This week, we approached culture in diaspora in its dimension of hybridity. In order to master its unruly landscape, we tackled it in two related fashions.
Frist, we discussed the topic of theme and variations. Our core case studies were: Exercises in Style (1947) by Raymond Queneau (1903-1976), a collection of 99 variations on a basic narrative; and “the mother” of all musical themes and variations, aka Johann Sebastian Bach’s Goldberg Variations (published in 1741). Here, we pointed to two (well, perhaps three) elements of interest.
Moving away from the idea of building musical variations on a melodic theme, Bach used the bass line, rather than the melody, of the introductive Aria as the generative structure upon which each of the following 30 variations were composed. This approach tends to make the elements of continuity in the structure of the variations somewhat imperceptible to the listener. By connecting the variations via an underlying inaudible structure, Bach was thus able to use the variation as a template to build upon the stylistic canons of music past and present, crafting each individual variation as a summa of diverse musical ideas. The GV stand before us as both an anthology (or “collection,” a museum of sorts) of musical thought, and an archive of the invisible. We will investigate the related notions of collections, archives, and invisibility, in the coming weeks. For now, we focus on how to recognize patterns that tie together seemingly unrelated narrative units, and therefore how to “map” a unified atlas of cultural diversity.
In continuing to explore musical connections, we also examined how Uri Caine designed an innovative, yet faithful, approach to Bach’s Goldberg Variations under the sign of cultural hybridity (2000).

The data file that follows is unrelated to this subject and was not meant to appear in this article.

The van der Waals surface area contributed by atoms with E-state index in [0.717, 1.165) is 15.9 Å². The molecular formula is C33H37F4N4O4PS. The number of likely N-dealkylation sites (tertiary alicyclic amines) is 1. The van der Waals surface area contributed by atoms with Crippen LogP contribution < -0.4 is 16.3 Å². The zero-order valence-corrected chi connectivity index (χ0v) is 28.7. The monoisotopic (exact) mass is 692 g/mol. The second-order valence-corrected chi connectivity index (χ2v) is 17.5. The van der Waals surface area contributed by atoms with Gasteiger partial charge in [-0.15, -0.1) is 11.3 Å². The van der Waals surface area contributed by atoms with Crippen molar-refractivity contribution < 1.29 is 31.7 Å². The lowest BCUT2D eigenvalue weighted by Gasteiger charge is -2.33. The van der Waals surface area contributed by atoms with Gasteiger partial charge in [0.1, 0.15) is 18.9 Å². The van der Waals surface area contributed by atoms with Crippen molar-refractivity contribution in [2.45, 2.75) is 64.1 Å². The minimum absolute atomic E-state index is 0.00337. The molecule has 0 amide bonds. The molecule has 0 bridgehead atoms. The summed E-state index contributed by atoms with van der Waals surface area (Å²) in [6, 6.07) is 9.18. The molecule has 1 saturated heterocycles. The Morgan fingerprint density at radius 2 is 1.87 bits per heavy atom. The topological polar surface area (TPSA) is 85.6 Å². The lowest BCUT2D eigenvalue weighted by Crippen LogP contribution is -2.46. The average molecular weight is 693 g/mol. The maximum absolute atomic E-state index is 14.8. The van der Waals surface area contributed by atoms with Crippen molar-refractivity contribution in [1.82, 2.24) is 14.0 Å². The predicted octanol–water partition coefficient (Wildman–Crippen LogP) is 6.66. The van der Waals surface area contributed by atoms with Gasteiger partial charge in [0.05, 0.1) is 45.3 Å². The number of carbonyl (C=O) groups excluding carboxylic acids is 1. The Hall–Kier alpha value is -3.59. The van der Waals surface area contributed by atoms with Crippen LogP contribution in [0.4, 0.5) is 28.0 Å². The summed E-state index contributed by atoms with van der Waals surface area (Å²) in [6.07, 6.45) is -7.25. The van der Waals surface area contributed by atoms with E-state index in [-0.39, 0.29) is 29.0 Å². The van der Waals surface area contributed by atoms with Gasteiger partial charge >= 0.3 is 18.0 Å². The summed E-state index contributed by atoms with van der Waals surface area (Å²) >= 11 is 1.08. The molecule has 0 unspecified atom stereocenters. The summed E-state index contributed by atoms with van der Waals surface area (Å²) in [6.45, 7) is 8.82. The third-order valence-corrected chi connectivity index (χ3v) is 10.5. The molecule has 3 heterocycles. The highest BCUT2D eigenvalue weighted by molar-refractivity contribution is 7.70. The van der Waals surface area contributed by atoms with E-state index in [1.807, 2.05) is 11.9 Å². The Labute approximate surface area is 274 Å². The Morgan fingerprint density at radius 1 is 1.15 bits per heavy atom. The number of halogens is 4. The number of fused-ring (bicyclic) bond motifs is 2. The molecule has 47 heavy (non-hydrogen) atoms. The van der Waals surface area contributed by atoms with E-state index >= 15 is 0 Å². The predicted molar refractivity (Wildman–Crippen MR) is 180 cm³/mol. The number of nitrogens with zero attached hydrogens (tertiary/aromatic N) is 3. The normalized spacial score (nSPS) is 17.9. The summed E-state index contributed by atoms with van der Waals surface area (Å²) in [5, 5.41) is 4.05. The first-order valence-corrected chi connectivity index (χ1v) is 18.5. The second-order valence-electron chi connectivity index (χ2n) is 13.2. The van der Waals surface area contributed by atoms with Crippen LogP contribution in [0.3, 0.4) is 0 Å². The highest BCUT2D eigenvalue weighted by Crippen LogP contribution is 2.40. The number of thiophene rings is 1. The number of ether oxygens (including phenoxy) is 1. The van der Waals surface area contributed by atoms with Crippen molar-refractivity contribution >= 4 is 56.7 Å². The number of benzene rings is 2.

Through Josh Kun’s “Introduction” to Audiotopia, we connected hybridity and American popular culture. Kun pointed us to Pete Seeger’s cultural manifesto, All Mixed Up (1955), which is always worthwhile listening to:
We also noticed how Kun exposued the agenda of cultural (musical) hybridity in a contested political space. This allowed us to bring our opening theme — the relationship between culture in movement and the status of stateless refugees, displaced persons, and “undocumented” immigrants — back into our conversation. The “two countries” celebrated, and deeply questioned, by Los Tigres del Norte, pointed us to notions of cultural (when not existential) hybridity, of poly-identity, and multiplicity, which are inherent to diasporas.
Can the structure of diasporas be explained in terms of invisible themes and hybrid variations? Can diasporas (and cultures in motion) ever be “mapped,” or is their natural fluidity resisting such attempts?
In order to answer these questions, we worked on the etymological hybridity of the constellation of concepts that surround the notions of diaspora. Thus, the overlapping and conflicting notions of diaspora, as dispersion and as exile, as loss of political referents and of divine protection, and the meanings acquired by the word, diaspora (including its etymology), provided us with a series of theoretical questions. Among other things, we noted how the word diaspora, a Greek noun initially used to described the dispersion of the Jews, appears in most language in its Greek form, while in Hebrew it corresponds to a series of terms that share very little with their universally used Greek correspondent.
The challenges in “mapping out” (or explaining) the cultural hybridity of diaspora also provided us with a series of practical issues. Here’s an attempt to map Jewish diaspora through time and space. It is presented in the form of a “mind map,” and is the work of the artist Ward Shelley (b. 1950).
Thus, we proceeded in examining, and testing out, a variety of mind mapping tools. We started from a very useful Wikipedia chart:
We then evaluated available options, their pros and cons, discussed technical needs and software adoption issues, and installed software on our laptops/mobile devices. This way, we were able to test if, and how, mind-mapping tools can be used to recognize patterns (and thus, “map”), with the goal of applying them to our initial examples of theme and variations (from Queneau to Bach)…
In class, we directly tested two mind mapping platforms:
- Freemind: http://freemind.sourceforge.net/wiki/index.php/Main_Page (as a stand-alone, multi-platform, open source application)
- Connected Mind: http://connected-mind.appspot.com/ (a web-based app that can also be added to Google Chrome)
We will continue to refer back to these tools in the coming weeks, as we proceed to explore and evaluate new ones.
Meanwhile, here’s a “mindmap” describing the first weeks of our course: